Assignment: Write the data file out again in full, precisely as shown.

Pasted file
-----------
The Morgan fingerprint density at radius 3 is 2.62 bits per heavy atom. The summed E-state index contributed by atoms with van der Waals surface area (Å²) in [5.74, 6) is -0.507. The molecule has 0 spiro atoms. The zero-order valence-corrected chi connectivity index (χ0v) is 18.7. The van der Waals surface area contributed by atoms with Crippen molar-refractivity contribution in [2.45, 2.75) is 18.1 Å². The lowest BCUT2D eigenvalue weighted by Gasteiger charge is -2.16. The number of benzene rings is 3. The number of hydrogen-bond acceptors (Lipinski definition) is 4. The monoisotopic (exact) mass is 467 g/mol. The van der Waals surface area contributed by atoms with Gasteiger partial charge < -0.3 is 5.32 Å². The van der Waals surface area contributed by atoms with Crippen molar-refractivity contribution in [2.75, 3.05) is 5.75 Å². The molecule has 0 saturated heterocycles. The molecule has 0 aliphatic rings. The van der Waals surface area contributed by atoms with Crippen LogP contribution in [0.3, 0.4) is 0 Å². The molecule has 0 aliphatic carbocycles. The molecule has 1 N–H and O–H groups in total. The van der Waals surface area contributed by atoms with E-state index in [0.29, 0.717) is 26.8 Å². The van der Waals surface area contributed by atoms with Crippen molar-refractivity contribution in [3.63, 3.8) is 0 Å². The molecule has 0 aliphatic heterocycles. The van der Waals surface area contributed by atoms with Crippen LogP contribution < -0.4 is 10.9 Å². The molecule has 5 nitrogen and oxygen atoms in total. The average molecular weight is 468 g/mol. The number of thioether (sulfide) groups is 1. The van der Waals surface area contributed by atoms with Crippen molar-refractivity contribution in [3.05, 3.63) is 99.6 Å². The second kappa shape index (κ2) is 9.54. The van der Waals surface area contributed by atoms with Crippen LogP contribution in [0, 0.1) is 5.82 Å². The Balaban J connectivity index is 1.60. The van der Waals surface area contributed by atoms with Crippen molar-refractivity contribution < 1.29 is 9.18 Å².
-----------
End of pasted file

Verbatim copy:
The Morgan fingerprint density at radius 3 is 2.62 bits per heavy atom. The summed E-state index contributed by atoms with van der Waals surface area (Å²) in [5.74, 6) is -0.507. The molecule has 0 spiro atoms. The zero-order valence-corrected chi connectivity index (χ0v) is 18.7. The van der Waals surface area contributed by atoms with Crippen molar-refractivity contribution in [2.45, 2.75) is 18.1 Å². The lowest BCUT2D eigenvalue weighted by Gasteiger charge is -2.16. The number of benzene rings is 3. The number of hydrogen-bond acceptors (Lipinski definition) is 4. The monoisotopic (exact) mass is 467 g/mol. The van der Waals surface area contributed by atoms with Gasteiger partial charge < -0.3 is 5.32 Å². The van der Waals surface area contributed by atoms with Crippen molar-refractivity contribution in [2.75, 3.05) is 5.75 Å². The molecule has 0 saturated heterocycles. The molecule has 0 aliphatic rings. The van der Waals surface area contributed by atoms with Crippen LogP contribution in [0.3, 0.4) is 0 Å². The molecule has 0 aliphatic carbocycles. The molecule has 1 N–H and O–H groups in total. The van der Waals surface area contributed by atoms with E-state index in [0.29, 0.717) is 26.8 Å². The van der Waals surface area contributed by atoms with Crippen molar-refractivity contribution in [3.63, 3.8) is 0 Å². The molecule has 0 aliphatic heterocycles. The van der Waals surface area contributed by atoms with Crippen LogP contribution < -0.4 is 10.9 Å². The molecule has 5 nitrogen and oxygen atoms in total. The average molecular weight is 468 g/mol. The number of thioether (sulfide) groups is 1. The van der Waals surface area contributed by atoms with Crippen molar-refractivity contribution in [3.05, 3.63) is 99.6 Å². The second kappa shape index (κ2) is 9.54. The van der Waals surface area contributed by atoms with Crippen LogP contribution in [0, 0.1) is 5.82 Å². The Balaban J connectivity index is 1.60. The van der Waals surface area contributed by atoms with Crippen molar-refractivity contribution < 1.29 is 9.18 Å².